The Traditional CFO Role
The CFO role has existed for many thousands of years and has been referred to by various job titles including Head of Finance, Finance Director, VP of Finance and Chief Financial Officer. Many of these titles are still commonly used today and often vary depending upon geography, sector and type of company.
The historic finance leader role focused upon counting cash and went on to include basic accounting and bookkeeping in order to help owners understand their business performance. Companies maintained minimal records and approaches varied significantly due to a lack of accounting standards and financial reporting requirements.
During the early 1900s, shareholders and investors performed basic non-statutory company audits to check for fraud and error, which contributed towards the introduction of basic compliance, accounting standards and financial reporting standards to ensure consistency. The “Guardian” role rapidly expanded with new responsibilities across a range of areas including cash controls, PAYE/VAT and governance.
Towards the middle of the 1900s, the finance leader role evolved significantly across what is now known as “The four roles of the CFO”, starting with “Operator” responsibilities such as payroll, capital allocation and then accounting systems.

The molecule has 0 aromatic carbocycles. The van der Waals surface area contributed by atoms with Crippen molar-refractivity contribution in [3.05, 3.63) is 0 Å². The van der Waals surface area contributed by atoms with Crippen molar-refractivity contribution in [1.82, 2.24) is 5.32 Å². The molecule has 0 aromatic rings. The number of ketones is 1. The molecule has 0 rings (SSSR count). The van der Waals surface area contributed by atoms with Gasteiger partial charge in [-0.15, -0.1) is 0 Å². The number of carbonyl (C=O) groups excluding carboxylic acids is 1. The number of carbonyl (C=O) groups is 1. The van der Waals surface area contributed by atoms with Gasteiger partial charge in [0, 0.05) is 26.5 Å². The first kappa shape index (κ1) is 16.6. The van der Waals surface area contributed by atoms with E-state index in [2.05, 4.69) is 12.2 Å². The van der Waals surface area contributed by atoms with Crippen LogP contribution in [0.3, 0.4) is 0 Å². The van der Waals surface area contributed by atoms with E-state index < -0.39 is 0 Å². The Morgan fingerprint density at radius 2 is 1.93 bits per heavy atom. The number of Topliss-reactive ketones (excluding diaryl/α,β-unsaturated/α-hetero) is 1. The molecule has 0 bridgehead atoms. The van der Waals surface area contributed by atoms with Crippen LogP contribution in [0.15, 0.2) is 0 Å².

The responsibility for raising capital triggered the “Strategy” role around the 1930s, and soon evolved into a number of responsibilities including becoming a board member, producing management accounts and performing due diligence on potential acquisitions.
Around 1970, the “Change” role rapidly evolved from monitoring KPIs through to creating balanced scorecards, and by the 1990s included ERP implementations, outsourcing and change management responsibilities.
By around 1990, the Guardian/Operations responsibilities consumed around 75% of the finance leader’s time. The following diagram illustrates the four emerging roles of the CFO and some examples of typical responsibilities by the year 1990: